May 17, 2024 #ChileSustentable

Five cases of female innovation in the Chilean recycling industry

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On World Recycling Day, businesswomen and entrepreneurs from all over Chile tell how transforming waste into new products helps to conserve the environment and mitigate climate change.

Isla Bonita in Chiloé

Four craftswomen from Lemuy Island in Chiloé incorporate recycled plastic into traditional basketry and promote the circular economy. In this way, the Isla Bonita cooperative represents a solution to the difficulty of waste treatment on the island and illegal dumping on the beaches. "This allows us to grow as women, develop ourselves and show people that plastic waste can be put to other uses," explains artisan and recycler María Catelicán (35). 

"I learned to weave manila with my grandmother," says María, and "this vegetable fiber, typical of this area and used in baskets, we mix it with recycled plastic and make bread baskets and cup holders. According to the artisan, "when the neighbors see the products, they decide to deliver their waste because they trust that it will not go to a landfill; without a doubt, what we do has an impact on our community. 

Midas Chile urban mining 

Recycling valuable metals that are in electronic waste is what urban mining does. "We transform a waste, something that a producer must discard or is no longer useful in a house like a refrigerator or a washing machine, into a new resource," says Mitzy Lagos (42), Circular Economy manager at Midas Chile. She adds that the objective is "to avoid having to extract those same minerals from the earth, with the consequent ecological footprint".

The recycling plant processes 25 tons of waste per day. After disassembling the equipment, the metals are melted down to obtain copper, aluminum and bronze ingots, which are exported to China, Japan and the United States. Mitzy Lagos says that in recent years "we wanted to do more, so we started up two photovoltaic plants. We are the first in Chile to generate all our processes with clean energy".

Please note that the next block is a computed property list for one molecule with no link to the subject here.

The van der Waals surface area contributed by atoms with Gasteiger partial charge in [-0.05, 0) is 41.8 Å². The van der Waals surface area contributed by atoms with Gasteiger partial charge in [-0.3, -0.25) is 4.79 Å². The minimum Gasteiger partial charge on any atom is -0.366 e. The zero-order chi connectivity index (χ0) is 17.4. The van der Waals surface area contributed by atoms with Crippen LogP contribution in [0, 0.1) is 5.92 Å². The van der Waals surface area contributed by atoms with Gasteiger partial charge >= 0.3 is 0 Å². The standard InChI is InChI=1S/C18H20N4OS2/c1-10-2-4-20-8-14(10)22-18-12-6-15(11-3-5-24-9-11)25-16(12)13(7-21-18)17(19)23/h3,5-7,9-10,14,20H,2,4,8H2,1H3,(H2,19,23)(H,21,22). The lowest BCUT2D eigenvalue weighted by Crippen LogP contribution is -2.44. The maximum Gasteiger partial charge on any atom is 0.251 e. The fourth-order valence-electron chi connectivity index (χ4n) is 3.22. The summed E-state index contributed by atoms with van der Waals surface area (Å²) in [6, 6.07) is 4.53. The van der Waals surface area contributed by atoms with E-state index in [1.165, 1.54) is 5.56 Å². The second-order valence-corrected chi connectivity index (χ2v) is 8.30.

The jewelry of Plástica 

Giving a new life to plastic bags in an innovative and artistic way is the goal of the jewelry company Plástica. According to Constanza Calderón (33), one of its partners, "it is gratifying to work on something that helps the environment and delivers a mobilizing message such as circularity".

For years Constanza's mother, a visual artist, worked with recycled plastics, until they decided to create a company and make jewelry. After collecting, sorting and cleaning the plastic, it is melted to work it andthen through goldsmithing it is joined to silver pieces to generate earrings and necklaces, most of them unique.

Desierto Vestido de Alto Hospicio 

Angela Astudillo (27), along with other young people, created the organization Desierto Vestido to make visible the contamination of textile waste in her area of Alto Hospicio. "The idea is to educate about the use of textile waste, for that we do workshops in schools, universities and public spaces. We teach how to transform unused garments into new products and we talk about the impact that this waste generates in our environment". They also collaborate in activities, the last one being the Atacama Fashion Week, where they held a fashion show in one of the largest landfills in the commune. 

Angela also has a textile transformation business, Refiortex, which allowed her to pay for her law degree. Although she has already graduated from university, she will continue working on it and will not stop raising awareness of the need to reuse the "mountains" of used clothing discarded in the Chilean desert.

Fabric made from plastic bottles

With Botela, Paula Madero (38) and her partner Arturo Vial created a business where consumption is conscious and responsible. They manufacture backpacks, travel bags, shoulder bags and T-shirts with fabrics made from plastic bottles. "We buy the blank fabric from companies that recycle it in China or the United States, and we print and manufacture it in Chile. Each product has a logo indicating how many pet bottles were used; a banana requires 3 and a backpack requires 22 half-liter bottles".

"The idea is that our product lasts, so we work with high quality standards," Paula explains. But, if the product breaks "we fix it at no cost, because we encourage not to buy again if it can be repaired".



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